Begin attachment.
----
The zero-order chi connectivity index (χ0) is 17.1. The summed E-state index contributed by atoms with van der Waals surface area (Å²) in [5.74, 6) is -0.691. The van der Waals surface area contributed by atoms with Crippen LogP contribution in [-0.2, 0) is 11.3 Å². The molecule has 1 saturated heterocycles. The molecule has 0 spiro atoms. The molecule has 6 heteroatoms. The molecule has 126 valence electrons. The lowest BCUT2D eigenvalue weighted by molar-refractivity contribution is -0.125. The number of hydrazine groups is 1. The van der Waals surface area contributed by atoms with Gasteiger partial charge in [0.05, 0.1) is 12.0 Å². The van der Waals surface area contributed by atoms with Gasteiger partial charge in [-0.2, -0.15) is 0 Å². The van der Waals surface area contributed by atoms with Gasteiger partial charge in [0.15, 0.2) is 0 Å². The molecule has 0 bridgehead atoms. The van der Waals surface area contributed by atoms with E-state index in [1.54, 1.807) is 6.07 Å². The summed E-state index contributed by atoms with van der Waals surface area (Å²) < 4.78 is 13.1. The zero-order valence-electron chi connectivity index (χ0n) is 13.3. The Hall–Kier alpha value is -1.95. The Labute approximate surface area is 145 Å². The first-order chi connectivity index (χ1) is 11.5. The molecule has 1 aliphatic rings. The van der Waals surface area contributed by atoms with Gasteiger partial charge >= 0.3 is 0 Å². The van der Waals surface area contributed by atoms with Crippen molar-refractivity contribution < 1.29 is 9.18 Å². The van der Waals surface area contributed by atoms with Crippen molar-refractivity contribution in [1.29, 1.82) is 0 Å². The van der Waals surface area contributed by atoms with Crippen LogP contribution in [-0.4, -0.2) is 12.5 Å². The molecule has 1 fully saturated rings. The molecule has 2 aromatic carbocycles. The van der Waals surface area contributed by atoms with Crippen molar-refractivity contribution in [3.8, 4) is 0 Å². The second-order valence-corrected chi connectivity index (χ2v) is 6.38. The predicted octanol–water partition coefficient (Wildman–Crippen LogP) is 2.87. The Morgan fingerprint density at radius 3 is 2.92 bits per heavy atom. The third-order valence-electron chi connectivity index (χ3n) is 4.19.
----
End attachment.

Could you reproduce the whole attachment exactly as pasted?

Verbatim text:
The zero-order chi connectivity index (χ0) is 17.1. The summed E-state index contributed by atoms with van der Waals surface area (Å²) in [5.74, 6) is -0.691. The van der Waals surface area contributed by atoms with Crippen LogP contribution in [-0.2, 0) is 11.3 Å². The molecule has 1 saturated heterocycles. The molecule has 0 spiro atoms. The molecule has 6 heteroatoms. The molecule has 126 valence electrons. The lowest BCUT2D eigenvalue weighted by molar-refractivity contribution is -0.125. The number of hydrazine groups is 1. The van der Waals surface area contributed by atoms with Gasteiger partial charge in [0.05, 0.1) is 12.0 Å². The van der Waals surface area contributed by atoms with Gasteiger partial charge in [-0.2, -0.15) is 0 Å². The van der Waals surface area contributed by atoms with Gasteiger partial charge in [0.15, 0.2) is 0 Å². The molecule has 0 bridgehead atoms. The van der Waals surface area contributed by atoms with E-state index in [1.54, 1.807) is 6.07 Å². The summed E-state index contributed by atoms with van der Waals surface area (Å²) < 4.78 is 13.1. The zero-order valence-electron chi connectivity index (χ0n) is 13.3. The Hall–Kier alpha value is -1.95. The Labute approximate surface area is 145 Å². The first-order chi connectivity index (χ1) is 11.5. The molecule has 1 aliphatic rings. The van der Waals surface area contributed by atoms with Gasteiger partial charge >= 0.3 is 0 Å². The van der Waals surface area contributed by atoms with Crippen molar-refractivity contribution < 1.29 is 9.18 Å². The van der Waals surface area contributed by atoms with Crippen molar-refractivity contribution in [1.29, 1.82) is 0 Å². The van der Waals surface area contributed by atoms with Crippen LogP contribution in [-0.4, -0.2) is 12.5 Å². The molecule has 1 fully saturated rings. The molecule has 2 aromatic carbocycles. The van der Waals surface area contributed by atoms with Crippen molar-refractivity contribution in [3.8, 4) is 0 Å². The second-order valence-corrected chi connectivity index (χ2v) is 6.38. The predicted octanol–water partition coefficient (Wildman–Crippen LogP) is 2.87. The Morgan fingerprint density at radius 3 is 2.92 bits per heavy atom. The third-order valence-electron chi connectivity index (χ3n) is 4.19.